Apple’s new facial recognition feature has been accused of ‘creator bias’ following reports a Chinese woman’s work colleague was easily able to unlock her iPhone X.
The experience of the woman, who was able to repeat the flaw on two different iPhone X models, has cast doubt on Apple’s security claims.
In the run up to launch Apple claimed a random person has a ‘1 in a million’ chance of unlocking a user’s iPhone X.
Related: What is Face ID?
Sure enough, the next day, she was able to repeat the feat and was informed she could have a refund.
The two womens’ looks are not entirely dissimilar, but you certainly wouldn’t peg them as twins. That’s led to racism claims on social media.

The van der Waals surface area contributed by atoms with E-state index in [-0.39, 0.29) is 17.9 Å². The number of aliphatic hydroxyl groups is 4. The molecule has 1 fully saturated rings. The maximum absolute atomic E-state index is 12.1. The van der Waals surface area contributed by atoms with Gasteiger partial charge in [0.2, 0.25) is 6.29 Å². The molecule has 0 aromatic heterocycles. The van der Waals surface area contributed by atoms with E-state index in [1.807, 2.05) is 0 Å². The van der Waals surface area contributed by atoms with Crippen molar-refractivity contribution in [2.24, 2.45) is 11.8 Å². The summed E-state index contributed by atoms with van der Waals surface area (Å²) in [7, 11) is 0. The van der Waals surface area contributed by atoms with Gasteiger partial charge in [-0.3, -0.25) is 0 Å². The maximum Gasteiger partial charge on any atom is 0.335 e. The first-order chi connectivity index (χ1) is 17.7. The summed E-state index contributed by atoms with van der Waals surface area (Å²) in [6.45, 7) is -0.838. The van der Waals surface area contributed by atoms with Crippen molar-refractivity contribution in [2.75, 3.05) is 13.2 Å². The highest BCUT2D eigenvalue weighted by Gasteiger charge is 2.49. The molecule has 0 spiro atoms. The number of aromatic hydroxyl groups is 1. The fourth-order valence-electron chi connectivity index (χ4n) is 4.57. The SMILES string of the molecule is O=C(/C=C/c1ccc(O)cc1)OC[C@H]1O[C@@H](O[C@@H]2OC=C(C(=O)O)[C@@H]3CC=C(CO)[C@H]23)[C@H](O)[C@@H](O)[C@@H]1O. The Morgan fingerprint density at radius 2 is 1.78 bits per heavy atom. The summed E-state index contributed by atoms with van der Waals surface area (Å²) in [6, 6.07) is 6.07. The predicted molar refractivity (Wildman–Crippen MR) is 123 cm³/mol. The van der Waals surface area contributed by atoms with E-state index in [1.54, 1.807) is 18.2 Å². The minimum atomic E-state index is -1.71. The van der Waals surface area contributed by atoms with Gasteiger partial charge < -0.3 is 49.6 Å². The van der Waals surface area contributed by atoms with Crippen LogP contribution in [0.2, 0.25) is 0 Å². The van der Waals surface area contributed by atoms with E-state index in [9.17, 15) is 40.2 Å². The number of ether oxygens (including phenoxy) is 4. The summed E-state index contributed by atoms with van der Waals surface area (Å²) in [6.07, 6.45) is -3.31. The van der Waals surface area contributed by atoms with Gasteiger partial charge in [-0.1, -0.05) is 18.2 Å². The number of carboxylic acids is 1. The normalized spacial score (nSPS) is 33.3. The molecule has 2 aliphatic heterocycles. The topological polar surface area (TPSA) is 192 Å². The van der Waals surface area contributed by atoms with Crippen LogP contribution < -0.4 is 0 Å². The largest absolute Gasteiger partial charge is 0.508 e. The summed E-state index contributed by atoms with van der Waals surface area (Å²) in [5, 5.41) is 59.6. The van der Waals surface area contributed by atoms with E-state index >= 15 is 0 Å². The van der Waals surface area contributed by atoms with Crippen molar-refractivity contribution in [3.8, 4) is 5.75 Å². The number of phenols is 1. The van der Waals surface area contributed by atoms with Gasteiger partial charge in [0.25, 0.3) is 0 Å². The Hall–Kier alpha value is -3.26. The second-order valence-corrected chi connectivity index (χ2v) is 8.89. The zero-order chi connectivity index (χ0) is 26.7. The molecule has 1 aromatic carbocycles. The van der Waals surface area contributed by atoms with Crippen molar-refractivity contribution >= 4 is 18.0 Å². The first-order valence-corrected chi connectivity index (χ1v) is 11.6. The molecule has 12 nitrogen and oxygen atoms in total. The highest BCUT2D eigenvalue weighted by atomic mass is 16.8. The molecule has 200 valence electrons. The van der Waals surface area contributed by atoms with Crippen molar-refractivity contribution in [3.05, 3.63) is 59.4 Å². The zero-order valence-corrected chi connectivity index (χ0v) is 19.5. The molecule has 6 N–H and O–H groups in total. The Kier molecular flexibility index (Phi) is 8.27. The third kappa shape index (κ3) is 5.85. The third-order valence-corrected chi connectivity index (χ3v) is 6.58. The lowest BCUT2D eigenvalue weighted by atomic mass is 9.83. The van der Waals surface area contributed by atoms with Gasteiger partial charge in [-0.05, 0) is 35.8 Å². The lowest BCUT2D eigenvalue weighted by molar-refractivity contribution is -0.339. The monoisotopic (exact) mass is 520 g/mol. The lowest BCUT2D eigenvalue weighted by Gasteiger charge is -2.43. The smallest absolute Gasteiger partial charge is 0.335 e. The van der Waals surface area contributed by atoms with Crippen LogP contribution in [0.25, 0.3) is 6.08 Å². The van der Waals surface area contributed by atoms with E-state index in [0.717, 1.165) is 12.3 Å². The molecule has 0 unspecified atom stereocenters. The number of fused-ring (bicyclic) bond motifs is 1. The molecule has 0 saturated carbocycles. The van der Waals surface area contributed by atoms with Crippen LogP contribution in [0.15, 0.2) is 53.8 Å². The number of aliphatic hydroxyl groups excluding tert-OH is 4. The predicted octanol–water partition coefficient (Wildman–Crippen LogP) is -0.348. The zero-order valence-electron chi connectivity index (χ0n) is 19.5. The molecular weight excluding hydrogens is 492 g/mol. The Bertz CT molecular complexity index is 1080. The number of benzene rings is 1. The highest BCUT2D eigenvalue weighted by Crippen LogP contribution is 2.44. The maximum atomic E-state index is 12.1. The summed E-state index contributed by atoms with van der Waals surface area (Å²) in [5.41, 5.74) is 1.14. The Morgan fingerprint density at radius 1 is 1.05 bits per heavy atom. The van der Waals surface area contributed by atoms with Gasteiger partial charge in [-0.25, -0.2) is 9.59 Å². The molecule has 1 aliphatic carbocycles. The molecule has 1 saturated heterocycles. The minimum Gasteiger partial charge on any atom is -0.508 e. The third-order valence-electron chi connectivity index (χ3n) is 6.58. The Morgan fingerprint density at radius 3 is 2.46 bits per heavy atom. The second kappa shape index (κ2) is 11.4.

Twitter user @BienSure_JeTaime argued: “Devices can’t be biased, but if the creators don’t account for their own biases it shows up”.
What was all that one in a million talk?
This isn’t the first time we’ve heard reports of an iPhone X being easily fooled by non-white users. Shortly after the phone’s release, Sana Sherwan’s iPhone X was repeatedly unlocked by her ten year-old son.
Interestingly, there have been no reports of caucasian iPhone X users struggling with the Face ID. However, that isn’t to say it hasn’t happened.
Apple is yet to comment on these reports.
Do you think features like Face ID showcases ‘creator bias’? Or is the incident in China the ‘one in a million’ occurrence Apple claimed was possible? Drop us a line @TrustedReviews on Twitter.